Thurgood Marshall


Thurgood Marshall : biography

July 2, 1908 – January 24, 1993

Thurgood Marshall Award

The Legislative Assembly of Puerto Rico instituted in 1993 the annual Thurgood Marshall Award, given to the top student in civil rights at each of Puerto Rico’s four law schools. The awardees are selected by the Commonwealth’s Attorney General and includes a $500 monetary award.

Books authored

Early life

Marshall was born in Baltimore, Maryland, on July 2, 1908. He was the great-grandson of a slave who was born in the modern-day Democratic Republic of the Congo;Kallen (1993), p. 8 his grandfather was also a slave. His original name was Thoroughgood, but he shortened it to Thurgood in second grade because he disliked spelling it. His father, William Marshall, who was a railroad porter, and his mother Norma, a teacher, instilled in him an appreciation for the Constitution of the United States and the rule of law."" A Deeper Shade of Black.


Marshall attended Frederick Douglass High School in Baltimore and was placed in the class with the best students. He graduated a year early in 1925 with a B-grade average, and placed in the top third of the class. Subsequently he went to Lincoln University. It is commonly reported that he intended to study medicine and become a dentist. But according to his application to Lincoln University, Marshall stated that his goal was to become a lawyer. Other alumni at Lincoln University at the same time as Marshall were poet Langston Hughes, musician Cab Calloway and future president of Ghana Kwame Nkrumah. Initially he did not take his studies seriously, and was suspended twice for hazing and pranks against fellow students. He was not politically active at first, becoming a "star" of the debating team and in his freshman year opposed the integration of African-American professors at the university. Hughes later described him as "rough and ready, loud and wrong". ISBN 9780870675843 In his second year he got involved in a sit-in protest against segregation at a local movie theatre. In this same year, he was initiated as a member of the first black fraternity, Alpha Phi Alpha. His marriage to Vivien Burey in September 1929 encouraged him to take his studies seriously, and he graduated from Lincoln with honors (cum laude) Bachelor of Arts in Humanities, with a major in American literature and 7 & 8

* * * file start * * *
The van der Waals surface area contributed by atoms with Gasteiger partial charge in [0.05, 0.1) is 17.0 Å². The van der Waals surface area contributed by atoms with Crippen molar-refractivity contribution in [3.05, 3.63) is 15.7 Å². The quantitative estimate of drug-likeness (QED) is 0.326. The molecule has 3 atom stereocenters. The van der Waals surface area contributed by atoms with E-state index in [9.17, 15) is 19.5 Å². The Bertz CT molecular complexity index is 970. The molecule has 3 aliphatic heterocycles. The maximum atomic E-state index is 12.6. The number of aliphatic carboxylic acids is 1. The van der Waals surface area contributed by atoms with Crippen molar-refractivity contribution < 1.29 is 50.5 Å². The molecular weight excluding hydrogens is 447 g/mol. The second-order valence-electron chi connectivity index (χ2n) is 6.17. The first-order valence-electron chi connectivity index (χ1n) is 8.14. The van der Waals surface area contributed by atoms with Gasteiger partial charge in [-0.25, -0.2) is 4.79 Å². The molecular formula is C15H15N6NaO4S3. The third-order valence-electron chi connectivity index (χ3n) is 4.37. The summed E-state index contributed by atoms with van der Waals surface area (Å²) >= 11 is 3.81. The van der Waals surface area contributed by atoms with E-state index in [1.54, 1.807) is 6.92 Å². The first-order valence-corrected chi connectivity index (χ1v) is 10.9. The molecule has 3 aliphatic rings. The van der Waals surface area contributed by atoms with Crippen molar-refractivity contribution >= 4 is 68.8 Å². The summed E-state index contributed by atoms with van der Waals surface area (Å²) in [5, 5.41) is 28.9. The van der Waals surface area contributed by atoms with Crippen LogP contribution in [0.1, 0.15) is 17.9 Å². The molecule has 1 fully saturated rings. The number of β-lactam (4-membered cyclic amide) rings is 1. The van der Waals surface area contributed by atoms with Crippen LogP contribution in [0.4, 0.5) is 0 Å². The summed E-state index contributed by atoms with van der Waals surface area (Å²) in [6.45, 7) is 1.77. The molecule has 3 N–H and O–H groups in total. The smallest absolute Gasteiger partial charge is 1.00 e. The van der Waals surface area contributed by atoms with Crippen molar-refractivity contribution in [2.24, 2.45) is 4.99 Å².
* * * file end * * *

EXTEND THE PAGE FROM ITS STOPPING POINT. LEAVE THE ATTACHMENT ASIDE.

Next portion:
Marshall wanted to study in his hometown law school, the University of Maryland School of Law, but did not apply because of the school’s segregation policy. Marshall instead attended Howard University School of Law, where he worked harder than he had at Lincoln and his views on discrimination were heavily influenced by the dean Charles Hamilton Houston. In 1933 he graduated from there first in his class. Three years later, Marshall would successfully represent his client bringing suit against the University of Maryland Law School for its policy, ending segregation there (see Murray v. Pearson).

Law career

Marshall set up a private practice in Baltimore in 1936. That year, he began working with the National Association for the Advancement of Colored People (NAACP) in Baltimore.

He won his first major civil rights case, Murray v. Pearson, 169 Md. 478 (1936). This was the first challenge of the "separate but equal" doctrine that was part of the Plessy v. Ferguson decision. His co-counsel on the case, Charles Hamilton Houston, developed the strategy. Marshall represented Donald Gaines Murray, a black Amherst College graduate with excellent credentials, who was denied admission to the University of Maryland Law School because of its segregation policy. Black students in Maryland wanting to study law had to accept one of three options, attend: Morgan College, the Princess Anne Academy, or out-of-state black institutions.

In 1935, Thurgood Marshall argued the case for Murray, showing that neither of the in-state institutions offered a law school and that such schools were entirely unequal in quality to the University of Maryland. Marshall and Houston expected to lose and intended to appeal to the federal courts. The Maryland Court of Appeals ruled against the state of Maryland and its Attorney General, who represented the University of Maryland, stating, "Compliance with the Constitution cannot be deferred at the will of the state. Whatever system is adopted for legal education must furnish equality of treatment now." While it was a moral victory, the state court’s ruling had no authority outside of Maryland.